Following the events stated above, Dial-A-Mattress filed a complaint against Page seeking an injunction, an accounting, and damages on claims of trademark infringement, unfair competition, and unjust enrichment under federal and New York law. A temporary restraining order was issued, enjoining Page from using the 1-800-MATTRESS number and the case was set for an evidentiary hearing. [1]

Ultimately, the District Judge issued a preliminary injunction and held that although Page was allowed to use the 1-800-MATTRES(S) number, Page was to notify the telephone company not to connect to Page’s number any calls that came from certain area codes in the New York area (201, 212, 516, 203, and 718), thus disclaiming itself from Dial-A-Mattress’s business. [1]

Page appealed. [1]


As stated by the Appeals Court, the "somewhat novel" issue raised in this case is whether it is unfair competition for a business to acquire a telephone number identified by the spelling of a generic term that a competitor is using (albeit with a spelling modification) to identify its telephone number.

Court of Appeals Ruling & Reasoning[edit]

From the start, the court noted that Dial–A–Mattress could not claim trademark rights in the word “mattress” used solely to identify its company or its product. It further stated that protection would not be available if the word was used for these purposes with a spelling variation that did not change the generic significance for the buyer, such as “MATTRES.”[4]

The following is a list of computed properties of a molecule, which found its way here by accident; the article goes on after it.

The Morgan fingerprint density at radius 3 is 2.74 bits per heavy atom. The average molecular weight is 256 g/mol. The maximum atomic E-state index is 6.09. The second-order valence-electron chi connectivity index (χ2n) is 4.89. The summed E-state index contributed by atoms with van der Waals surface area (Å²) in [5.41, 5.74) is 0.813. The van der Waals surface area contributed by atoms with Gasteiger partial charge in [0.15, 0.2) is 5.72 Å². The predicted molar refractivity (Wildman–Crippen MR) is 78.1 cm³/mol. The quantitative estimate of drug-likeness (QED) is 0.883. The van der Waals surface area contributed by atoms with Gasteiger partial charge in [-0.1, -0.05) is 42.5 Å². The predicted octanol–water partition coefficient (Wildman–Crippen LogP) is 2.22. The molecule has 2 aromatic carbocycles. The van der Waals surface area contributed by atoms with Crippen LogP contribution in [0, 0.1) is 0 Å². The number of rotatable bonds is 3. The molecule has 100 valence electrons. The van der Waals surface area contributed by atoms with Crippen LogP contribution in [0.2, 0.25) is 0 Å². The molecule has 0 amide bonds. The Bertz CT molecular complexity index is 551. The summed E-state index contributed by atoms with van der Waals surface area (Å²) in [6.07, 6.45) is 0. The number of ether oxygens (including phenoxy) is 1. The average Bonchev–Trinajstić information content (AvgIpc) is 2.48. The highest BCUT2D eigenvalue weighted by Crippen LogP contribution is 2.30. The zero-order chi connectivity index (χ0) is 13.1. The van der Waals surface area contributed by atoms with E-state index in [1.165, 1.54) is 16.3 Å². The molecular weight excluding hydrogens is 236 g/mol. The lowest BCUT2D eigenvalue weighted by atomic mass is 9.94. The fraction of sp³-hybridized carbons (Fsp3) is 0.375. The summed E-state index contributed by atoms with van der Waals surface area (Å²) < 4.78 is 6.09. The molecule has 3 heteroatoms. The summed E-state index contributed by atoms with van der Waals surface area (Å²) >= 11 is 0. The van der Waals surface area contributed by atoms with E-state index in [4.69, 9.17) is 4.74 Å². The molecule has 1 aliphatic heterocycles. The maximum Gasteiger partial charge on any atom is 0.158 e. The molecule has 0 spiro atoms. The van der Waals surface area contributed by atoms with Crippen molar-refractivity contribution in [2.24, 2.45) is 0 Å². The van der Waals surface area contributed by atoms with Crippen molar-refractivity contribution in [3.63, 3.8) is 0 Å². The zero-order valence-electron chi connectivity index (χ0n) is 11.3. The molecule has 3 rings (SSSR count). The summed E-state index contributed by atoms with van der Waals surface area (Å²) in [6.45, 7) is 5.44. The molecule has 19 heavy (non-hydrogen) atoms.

The court then noted that a second comer may be enjoined from passing itself off as the first user and may be required to take steps to distinguish itself from the first user.[3]

Getting to the crux of the matter, the court stated that telephone numbers may be protected as trademarks, and a competitor's use of a confusingly similar telephone number may be enjoined as both trademark infringement and unfair competition,[2] especially when companies doing significant business through telephone orders frequently promote their telephone numbers as a key identification of the source of their products.

The court concluded by affirming the preliminary injunction and reasoned that although one company’s use of a generic term does not preclude competitors to use the term for their own business purposes, it does not mean competitors may use the term to deceive the public with a confusingly similar use of that term.[1] It stated that the District Court was clearly entitled to conclude that defendant's use of the telephone number 1–800–628–8737 was confusingly similar to plaintiff's telephone number 628–8737 in those area code regions in which plaintiff solicited telephone orders, especially in view of defendant's identification of its number as 1–800–MATTRESS after plaintiff had promoted identification of its number as (area code)-MATTRES.

See also[edit]


  1. ^ a b c d e f g h i j k Dial-A-Mattress Franchise Corp. v. Anthony Page, 880 F.2d 675 (2d Cir. 1989).
  2. ^ a b Chicago World's Fair–1992 Corp. v. The 1992 Chicago World's Fair Comm'n, Civ. No. 83-C-3424 (N.D. Ill. Aug. 16, 1983).
  3. ^ a b Kellogg Co. v. National Biscuit Co., 305 U.S. 111 (1938).
  4. ^ Miller Brewing Co. v. Heileman Brewing Co., 561 F.2d 75 (7th Cir. 1977).

External links[edit]